Friday, December 31, 2010

Skywatch Friday

For today's Skywatch I'm posting pictures sent to me by my friend, Smita. All these pictures were taken in the mountainous region of Arunachal Pradesh (on the way to the town of Tawang). With the fog and the clouds you can barely see the mountain top here. With altitude ranging from 10,000 to 13,000" the views are spectacular!
One often comes across herds of yak. This solitary yak is silhouetted against a cloudy sky!
Only in the mountains you'll come across a sight like this! So beautiful and so peaceful.

My thanks to the Skywatch team for hosting this hugely popular meme. For the best skyshots around the world, go to

Thursday, December 30, 2010

The Common Grass Yellow

The Common Grass Yellow butterfly/Eurema hecabe simulata feeding on the penta and the mums in my yard. This is a medium-sized butterfly that flies close to the ground. Its wingspan is about 40mm. It belongs to the family Pieridae.

This year I couldn't take very many shots of butterflies so it's a pleasure to be able to click any kind that stops by for a sip of nectar! Here is an Irish blessing that I found online...words that I would wish for all my blog friends and visitors...always!

May the wings of the butterfly kiss the sun
And find your shoulder to light on,
To bring you luck, happiness and riches
Today, tomorrow and beyond.

Tuesday, December 28, 2010

Red-vented Bulbul

Some time ago I had posted pictures (in my other blog) of bulbuls perched on a clump of sunflower plants. Here's one of the shots again with the barely noticeable birds...this was taken in July in Delhi. Ginny of Let Your Light Shine asked me whether I could post clearer pictures some other time. Well, I was lucky! The other day I spotted the red-vented bulbul on my neighbour's terrace. These aren't the best shots but so much better than the ones I had taken in Delhi on my cell phone.

The red-vented bulbul/Pycnonotus cafer is a member of the passerine birds. It is resident breeder in tropical southern Asia, from Pakistan to south-west China. It has been introduced and has established itself in the wild in many Pacific islands including Fiji, Somoa, Tonga, and Hawaii.It has also established itself in parts of Dubai,the United Arab Emirates, and New Zealand.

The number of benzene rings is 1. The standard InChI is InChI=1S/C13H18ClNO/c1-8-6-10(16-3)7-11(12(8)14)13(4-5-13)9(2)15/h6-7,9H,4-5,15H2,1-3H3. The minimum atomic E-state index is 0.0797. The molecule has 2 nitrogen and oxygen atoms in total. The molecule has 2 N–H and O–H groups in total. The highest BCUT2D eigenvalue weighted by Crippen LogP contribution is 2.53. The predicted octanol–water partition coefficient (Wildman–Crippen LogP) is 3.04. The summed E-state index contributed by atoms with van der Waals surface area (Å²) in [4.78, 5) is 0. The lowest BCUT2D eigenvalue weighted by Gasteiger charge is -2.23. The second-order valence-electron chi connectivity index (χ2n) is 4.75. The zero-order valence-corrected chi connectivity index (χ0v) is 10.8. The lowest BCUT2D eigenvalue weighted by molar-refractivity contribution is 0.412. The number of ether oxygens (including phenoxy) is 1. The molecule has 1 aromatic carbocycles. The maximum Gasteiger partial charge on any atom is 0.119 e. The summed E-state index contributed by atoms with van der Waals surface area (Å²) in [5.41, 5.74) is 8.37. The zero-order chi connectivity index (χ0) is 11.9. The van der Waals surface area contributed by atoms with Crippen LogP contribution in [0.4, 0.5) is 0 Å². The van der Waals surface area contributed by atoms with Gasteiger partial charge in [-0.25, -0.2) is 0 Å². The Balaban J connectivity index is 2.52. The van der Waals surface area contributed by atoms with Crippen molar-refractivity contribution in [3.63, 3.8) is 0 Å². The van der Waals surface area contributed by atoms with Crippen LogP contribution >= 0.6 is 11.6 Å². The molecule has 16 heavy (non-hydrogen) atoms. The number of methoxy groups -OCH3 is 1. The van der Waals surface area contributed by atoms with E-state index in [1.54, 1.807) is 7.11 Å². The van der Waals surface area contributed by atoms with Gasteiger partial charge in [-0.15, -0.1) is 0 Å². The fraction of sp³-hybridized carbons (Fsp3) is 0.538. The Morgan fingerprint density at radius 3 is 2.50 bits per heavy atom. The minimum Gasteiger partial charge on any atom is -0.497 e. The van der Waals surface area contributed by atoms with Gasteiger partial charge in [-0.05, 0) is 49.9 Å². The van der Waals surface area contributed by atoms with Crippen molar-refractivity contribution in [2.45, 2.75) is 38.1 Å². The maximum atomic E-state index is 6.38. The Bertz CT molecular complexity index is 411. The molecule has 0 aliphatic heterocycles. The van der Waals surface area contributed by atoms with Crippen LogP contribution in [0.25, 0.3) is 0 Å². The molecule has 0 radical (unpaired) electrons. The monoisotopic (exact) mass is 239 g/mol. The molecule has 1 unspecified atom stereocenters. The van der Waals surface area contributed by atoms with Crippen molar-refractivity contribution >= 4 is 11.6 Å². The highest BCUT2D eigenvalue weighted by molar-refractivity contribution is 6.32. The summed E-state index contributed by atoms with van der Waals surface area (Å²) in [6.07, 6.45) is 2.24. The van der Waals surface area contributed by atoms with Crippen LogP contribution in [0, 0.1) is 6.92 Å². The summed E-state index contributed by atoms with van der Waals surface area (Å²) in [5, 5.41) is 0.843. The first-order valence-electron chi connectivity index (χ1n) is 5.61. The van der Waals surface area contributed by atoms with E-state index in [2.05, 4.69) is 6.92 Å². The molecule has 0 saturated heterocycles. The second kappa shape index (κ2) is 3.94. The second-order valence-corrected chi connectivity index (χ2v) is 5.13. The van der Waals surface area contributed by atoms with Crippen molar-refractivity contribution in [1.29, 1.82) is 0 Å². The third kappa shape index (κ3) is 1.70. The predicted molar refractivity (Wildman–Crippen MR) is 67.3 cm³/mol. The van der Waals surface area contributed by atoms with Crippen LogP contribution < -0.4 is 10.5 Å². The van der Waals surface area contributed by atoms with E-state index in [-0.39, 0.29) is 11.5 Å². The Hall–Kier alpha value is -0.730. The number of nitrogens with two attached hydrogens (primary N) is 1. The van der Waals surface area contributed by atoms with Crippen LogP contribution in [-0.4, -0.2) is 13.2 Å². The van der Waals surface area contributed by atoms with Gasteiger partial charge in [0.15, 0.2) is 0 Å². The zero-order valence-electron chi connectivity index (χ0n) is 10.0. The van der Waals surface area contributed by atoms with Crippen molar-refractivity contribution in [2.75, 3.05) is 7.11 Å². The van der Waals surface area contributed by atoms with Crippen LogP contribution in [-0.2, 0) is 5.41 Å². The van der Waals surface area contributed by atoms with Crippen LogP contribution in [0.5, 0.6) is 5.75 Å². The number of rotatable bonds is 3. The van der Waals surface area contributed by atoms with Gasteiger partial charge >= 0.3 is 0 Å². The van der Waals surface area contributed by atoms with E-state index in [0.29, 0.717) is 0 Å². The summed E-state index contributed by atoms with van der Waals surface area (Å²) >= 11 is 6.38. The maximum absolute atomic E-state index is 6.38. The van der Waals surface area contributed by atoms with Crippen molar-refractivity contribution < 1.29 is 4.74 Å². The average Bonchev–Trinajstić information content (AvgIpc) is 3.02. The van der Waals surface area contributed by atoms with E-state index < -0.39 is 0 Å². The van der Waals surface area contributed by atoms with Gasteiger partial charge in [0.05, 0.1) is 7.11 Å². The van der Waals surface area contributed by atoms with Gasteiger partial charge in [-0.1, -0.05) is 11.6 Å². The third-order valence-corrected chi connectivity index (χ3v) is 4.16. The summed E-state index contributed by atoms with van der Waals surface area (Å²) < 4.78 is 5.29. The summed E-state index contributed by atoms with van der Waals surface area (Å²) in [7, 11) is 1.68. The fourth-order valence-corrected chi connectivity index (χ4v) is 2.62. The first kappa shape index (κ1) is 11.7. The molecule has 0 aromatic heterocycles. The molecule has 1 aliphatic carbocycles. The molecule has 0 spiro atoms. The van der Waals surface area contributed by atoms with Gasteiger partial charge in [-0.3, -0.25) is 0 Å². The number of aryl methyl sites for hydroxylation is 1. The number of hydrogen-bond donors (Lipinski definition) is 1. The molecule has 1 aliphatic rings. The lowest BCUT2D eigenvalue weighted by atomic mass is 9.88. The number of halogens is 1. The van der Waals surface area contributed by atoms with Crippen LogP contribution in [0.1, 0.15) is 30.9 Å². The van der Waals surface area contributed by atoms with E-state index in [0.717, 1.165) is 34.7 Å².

The size of the bulbul is about 20-22 cms. The crest and the crimson patch at the root of its tail gives the bird a distinctive appearance. This is a bird of dry scrub, open forest, plains, and cultivated lands. Bulbuls feed on berries, nectar, insects, and occasionally geckos. In the Pacific islands and in New Zealand they are considered pests because they damage crops. They are also known to disperse the seeds of invasive plants such as lantana camara and miconia calvescens.
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Saturday, December 25, 2010

Weekend Reflections

I am joining Weekend Reflections hosted by James @
This meme runs Friday at 11am EST through 11pm Sunday.

A scene from summer. From a journey back home during the rainy season when the rice fields were green and the flooding caused by the rains reflected a brooding sky. The green interspersed with the reflected blue/white of the sky was as far as the eye could see. Looking back, I'm glad I captured this image from a (slow) moving car. When you cross the city's outskirts in summer, this is the scene that you see...rice fields and dragonflies in their hundreds!!
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Friday, December 24, 2010

Christmas Eve Skywatch Friday

Although we don't get to see this kind of scene around here, the neighbouring state of Arunachal Pradesh in the foothills of the Himalayas has these spectacular sights. This was taken by my friend, Smita Agarwal, in October this year on her way to Tawang The snow-capped mountains speak of distance and the wire speaks of human habitation,